Animal Welfare Act 2023
In Spain, one in three households lives with at least one pet. However, it is estimated that more than 6 million animals are out of official control because they are not officially identified.
This poses a risk both to public health and to the animals themselves, who face situations of abandonment, mistreatment and unjustified slaughter.
In this respect, the Animal Welfare Act is intended to mark the beginning of a new era for animals by guaranteeing their protection and welfare with fines and penalties of up to €200,000.
However, although the Ministry of Social Rights and Agenda 2030 submitted the proposal on 13 December 2022, the law has not yet entered into force due to differing political positions.
Below, we will analyse the keys to understanding the new regulation, taking into account the changes it has undergone in the negotiations within the government:
- Pets banned in 2023
- Requirements for keeping pets in Spain
- Dangerous dogs in Spain 2023
- Fines for animal abandonment in Spain 2023
- Cockfighting, wild animals and circuses
- Marketing and use of animals in shop windows
Pets banned in 2023
- Rodents: rabbits, guinea pigs, chinchillas, mice and hamsters.
- Vietnamese pigs
- Exotic reptiles: snakes, iguanas, lizards, chameleons, or geckos
- Birds: parrots, lovebirds, parakeets, parakeets and foreign species
Requirements for pet ownership in Spain under the Animal Welfare Law 2023
- Identification of petswithin 3 months of the animal's birth or 30 days from the date of purchase, the animal must be registered in the municipal census and identified with a microchip by a veterinarian.
- Mandatory supervision: pet animals may not be left unattended for more than three consecutive days. The time limit is reduced to 24 hours in the case of dogs. Similarly, the regulation establishes that owners must "keep them integrated into the family nucleus, in good health and hygiene".
- Vaccination mandatory to protect pets from disease.
- Control of animal husbandryThe Animal Welfare Act 2023 states that only "persons responsible for the activity of licensed pet animal husbandry" (Register of Companion Animal Breeders). Failure to do so would result in a financial penalty of between 500 and 10,000 euros.
- Dog owners or dog handlers must sign a civil liability insurance for damages to third parties.
- Sterilisation of pets living outside the dwellings or having access to the outside.
- Zero SlaughterThe killing of pet animals is prohibited without a duly justified cause, such as health reasons.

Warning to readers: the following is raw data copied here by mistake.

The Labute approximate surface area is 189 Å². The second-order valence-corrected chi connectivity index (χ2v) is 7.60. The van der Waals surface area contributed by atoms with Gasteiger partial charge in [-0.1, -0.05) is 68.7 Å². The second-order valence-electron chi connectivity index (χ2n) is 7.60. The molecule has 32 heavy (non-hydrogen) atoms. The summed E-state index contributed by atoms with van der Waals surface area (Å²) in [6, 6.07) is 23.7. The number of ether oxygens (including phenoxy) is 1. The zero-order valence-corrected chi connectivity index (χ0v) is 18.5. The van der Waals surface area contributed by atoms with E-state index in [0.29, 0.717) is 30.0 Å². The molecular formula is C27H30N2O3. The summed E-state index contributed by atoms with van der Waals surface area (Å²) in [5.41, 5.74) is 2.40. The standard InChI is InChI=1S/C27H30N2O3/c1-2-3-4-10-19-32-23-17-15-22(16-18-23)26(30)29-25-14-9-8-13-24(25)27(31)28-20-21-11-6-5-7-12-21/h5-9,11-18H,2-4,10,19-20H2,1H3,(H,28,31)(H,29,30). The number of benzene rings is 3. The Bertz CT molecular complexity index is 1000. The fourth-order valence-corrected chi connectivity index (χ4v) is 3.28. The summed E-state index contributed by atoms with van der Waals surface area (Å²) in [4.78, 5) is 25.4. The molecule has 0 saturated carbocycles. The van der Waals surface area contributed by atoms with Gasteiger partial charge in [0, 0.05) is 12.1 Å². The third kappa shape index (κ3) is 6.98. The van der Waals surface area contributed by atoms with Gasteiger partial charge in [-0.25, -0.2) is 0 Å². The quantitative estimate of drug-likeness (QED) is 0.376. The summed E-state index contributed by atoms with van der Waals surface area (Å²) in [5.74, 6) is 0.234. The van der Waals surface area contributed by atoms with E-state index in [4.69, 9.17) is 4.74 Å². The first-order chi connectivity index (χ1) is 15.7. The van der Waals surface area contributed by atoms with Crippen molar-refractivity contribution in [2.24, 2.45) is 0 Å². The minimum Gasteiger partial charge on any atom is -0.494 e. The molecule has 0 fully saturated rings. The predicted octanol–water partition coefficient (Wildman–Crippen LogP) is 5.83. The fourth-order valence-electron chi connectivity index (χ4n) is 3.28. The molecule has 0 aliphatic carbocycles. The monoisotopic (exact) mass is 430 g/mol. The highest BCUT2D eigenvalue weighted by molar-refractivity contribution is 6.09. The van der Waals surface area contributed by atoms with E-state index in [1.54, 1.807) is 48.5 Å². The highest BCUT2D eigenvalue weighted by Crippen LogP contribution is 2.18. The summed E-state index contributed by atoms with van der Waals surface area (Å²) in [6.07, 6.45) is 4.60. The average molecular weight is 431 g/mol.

Dog ownership courses in Spain
The new law adds a point that has caused much controversy: all people who own or want to own a dog must take a free course, regardless of their breed or physical characteristics, in advance or, if already owned, within a maximum period of two years from the entry into force of the new regulation.
Dangerous dogs in Spain with the Animal Welfare Law 2023
Until now, the dogs considered as potentially dangerous in Spain, based on their behaviour and physical characteristics, were as follows:
Pit Bull Terrier, Staffordshire Bull Terrier, American Staffodshire Terrier, Rottweiler, Dogo Argentino, Fila Brasileiro, Tosa Inu, Akita Inu, Doberman, Bullmastiff, Dogue de Bordeaux, Neapolitan Mastiff, Boxer, Dogo Canario (Presa Canario), Bull Terrier, Tibetan Mastiff.
However, when the Animal Welfare Act 2023 comes into force, the term "potentially dangerous dog" will be changed to "special handling dog". and their classification will be determined through a sociability assessment according to their behaviour.
If, after testing, the dog is classified as a "special handling dog", owners must follow certain security measures to prevent assaults or escapes.
Fines for animal neglect in Spain according to the Animal Welfare Act 2023
Failure to report the loss or theft of a pet within 48 hours will be considered abandonment, which is a serious offence and will be penalised by fines ranging from €10,001 to €50,000 and up to €200,000 if considered "very serious". (committing more than one serious infringement within a period of three years).
In addition, if the abandonment endangers the life of the animal can mean a fine of 1 to 6 months and one to three months of community service. If the animal dies, the penalties are up to 24 months' imprisonment and 36 months if there is more than one aggravating circumstance.
The Animal Welfare Act 2023 would, for the time being, not include animals involved in bullfighting, chickens and cows.
Cockfighting, wild animals and circuses
The animal welfare law shall provide for a regime of fines of up to 200.000 for a practice that is still legal in the Canary Islands and Andalusia: cockfighting.
Similarly, wild animals will also be banned in circuses, the practice of which will also be penalised with fines of up to 200,000 euros.
Marketing and use of animals in shop windows
The Animal Welfare Act 2023 will prohibit the use of pets, small mammals, reptiles and birds in shop windows. This is intended to prevent impulse purchases and animals developing in a stressful commercial environment.
Similarly, it will prohibit the marketing of dogs, cats and ferrets in pet shops.
In this regard, since the entry into force of the Animal Welfare Act 2023, the shops shall have 12 months to cease the sale of these animals.
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